Nation rallies to satisfy Hubei's appetite

By ZHAO RUIXUE in Jinan and ZHANG LI in Nanning | China Daily | Updated: 2020-03-27 09:47
Workers load winter melons for Hubei at Nanning Railway Station, Guangxi. [Photo/Xinhua]

Different areas ensure supplies reach stricken province

Editor's note: Novel coronavirus pneumonia is posing a worldwide threat. Here, we take a look at how China is playing its role in the global fight against the outbreak by mobilizing a vast amount of resources. This is the seventh part of a series titled "United Actions".

The Art of War, a military treatise written in the 5th century BC by strategist Sun Tzu, includes this sentence, "Armies without baggage and grain will perish."

In the battle against novel coronavirus pneumonia, China has mobilized a vast amount of resources to guarantee that sufficient supplies are available in Hubei province.

Food is being sent from across the country to Wuhan, the provincial capital and former epicenter of the outbreak, in answer to a call by the central government to ensure that the city's 11 million residents can obtain daily necessities.

Since Jan 13, vegetables have topped the list of produce transported to Hubei by trucks and vans.

Before that date, construction materials, coal and minerals and fast-delivery packages were the top three categories on the list, but supplies of fruit and vegetables have risen significantly since then, according to freight service provider Manbang Group.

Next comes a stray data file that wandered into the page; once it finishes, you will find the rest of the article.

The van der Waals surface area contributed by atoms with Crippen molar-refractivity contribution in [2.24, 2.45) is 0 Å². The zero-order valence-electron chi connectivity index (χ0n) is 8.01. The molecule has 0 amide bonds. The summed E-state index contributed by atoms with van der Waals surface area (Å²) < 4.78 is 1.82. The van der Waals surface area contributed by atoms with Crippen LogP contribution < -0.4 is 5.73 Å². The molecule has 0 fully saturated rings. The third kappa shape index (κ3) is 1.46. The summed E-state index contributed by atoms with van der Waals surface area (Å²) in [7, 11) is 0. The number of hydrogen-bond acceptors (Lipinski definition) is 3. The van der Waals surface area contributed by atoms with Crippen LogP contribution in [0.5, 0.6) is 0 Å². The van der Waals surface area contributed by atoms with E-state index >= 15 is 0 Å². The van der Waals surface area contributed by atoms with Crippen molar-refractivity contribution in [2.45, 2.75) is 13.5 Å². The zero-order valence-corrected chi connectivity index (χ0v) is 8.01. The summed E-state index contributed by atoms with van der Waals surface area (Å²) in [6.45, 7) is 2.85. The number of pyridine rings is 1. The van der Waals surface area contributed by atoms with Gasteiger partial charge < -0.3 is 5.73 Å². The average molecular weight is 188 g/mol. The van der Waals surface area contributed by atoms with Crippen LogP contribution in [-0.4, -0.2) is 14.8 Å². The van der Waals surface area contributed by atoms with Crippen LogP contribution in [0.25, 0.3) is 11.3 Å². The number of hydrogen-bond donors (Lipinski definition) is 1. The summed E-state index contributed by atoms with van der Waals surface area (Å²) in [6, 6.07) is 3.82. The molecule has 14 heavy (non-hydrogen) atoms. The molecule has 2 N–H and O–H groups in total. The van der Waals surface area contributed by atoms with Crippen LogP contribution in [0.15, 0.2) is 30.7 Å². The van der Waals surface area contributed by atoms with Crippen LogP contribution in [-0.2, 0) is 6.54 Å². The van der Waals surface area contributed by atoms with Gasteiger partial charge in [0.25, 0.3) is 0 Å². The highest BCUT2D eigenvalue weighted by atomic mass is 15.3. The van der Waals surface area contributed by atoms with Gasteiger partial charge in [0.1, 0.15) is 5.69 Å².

Some 300 metric tons of garlic and the same quantity of other vegetables have been donated to Hubei by Lanling county in Shandong province.

Wang Shujian, vice-governor of Shandong, said: "We have enough vegetables growing in the fields here. Hubei, you can feel assured."

The central government designated a total of eight provinces and municipalities to supply Hubei with eight types of food: meat, vegetables, eggs, milk, rice, flour, edible oil and instant foods.

Cui Xinjian, a farmer in Cuilingxi, a village in Shandong, has sent Hubei cucumbers and tomatoes grown in two greenhouses.

"I only go to my greenhouses when I need to pick the vegetables. At other times, I water them, adjust the lighting and ventilate them using an app on my phone called Intelligent Agriculture," he said, adding that this helps to protect him from the virus.

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